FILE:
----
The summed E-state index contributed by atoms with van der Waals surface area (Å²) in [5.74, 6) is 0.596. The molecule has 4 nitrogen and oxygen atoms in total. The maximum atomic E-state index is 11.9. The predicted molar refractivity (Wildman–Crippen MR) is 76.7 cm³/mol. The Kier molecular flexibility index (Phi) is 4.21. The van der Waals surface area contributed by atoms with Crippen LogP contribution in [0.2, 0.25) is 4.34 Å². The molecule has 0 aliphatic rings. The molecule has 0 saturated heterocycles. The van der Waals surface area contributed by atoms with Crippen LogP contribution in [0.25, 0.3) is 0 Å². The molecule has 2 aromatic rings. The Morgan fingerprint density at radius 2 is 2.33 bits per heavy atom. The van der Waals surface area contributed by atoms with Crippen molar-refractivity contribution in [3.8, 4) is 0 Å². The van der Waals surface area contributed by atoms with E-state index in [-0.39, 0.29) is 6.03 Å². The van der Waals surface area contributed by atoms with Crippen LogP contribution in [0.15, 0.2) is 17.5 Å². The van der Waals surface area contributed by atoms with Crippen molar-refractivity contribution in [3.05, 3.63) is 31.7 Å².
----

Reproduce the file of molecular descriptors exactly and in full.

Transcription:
The summed E-state index contributed by atoms with van der Waals surface area (Å²) in [5.74, 6) is 0.596. The molecule has 4 nitrogen and oxygen atoms in total. The maximum atomic E-state index is 11.9. The predicted molar refractivity (Wildman–Crippen MR) is 76.7 cm³/mol. The Kier molecular flexibility index (Phi) is 4.21. The van der Waals surface area contributed by atoms with Crippen LogP contribution in [0.2, 0.25) is 4.34 Å². The molecule has 0 aliphatic rings. The molecule has 0 saturated heterocycles. The van der Waals surface area contributed by atoms with Crippen LogP contribution in [0.25, 0.3) is 0 Å². The molecule has 2 aromatic rings. The Morgan fingerprint density at radius 2 is 2.33 bits per heavy atom. The van der Waals surface area contributed by atoms with Crippen molar-refractivity contribution in [3.8, 4) is 0 Å². The van der Waals surface area contributed by atoms with E-state index in [-0.39, 0.29) is 6.03 Å². The van der Waals surface area contributed by atoms with Crippen LogP contribution in [0.15, 0.2) is 17.5 Å². The van der Waals surface area contributed by atoms with Crippen molar-refractivity contribution in [3.05, 3.63) is 31.7 Å².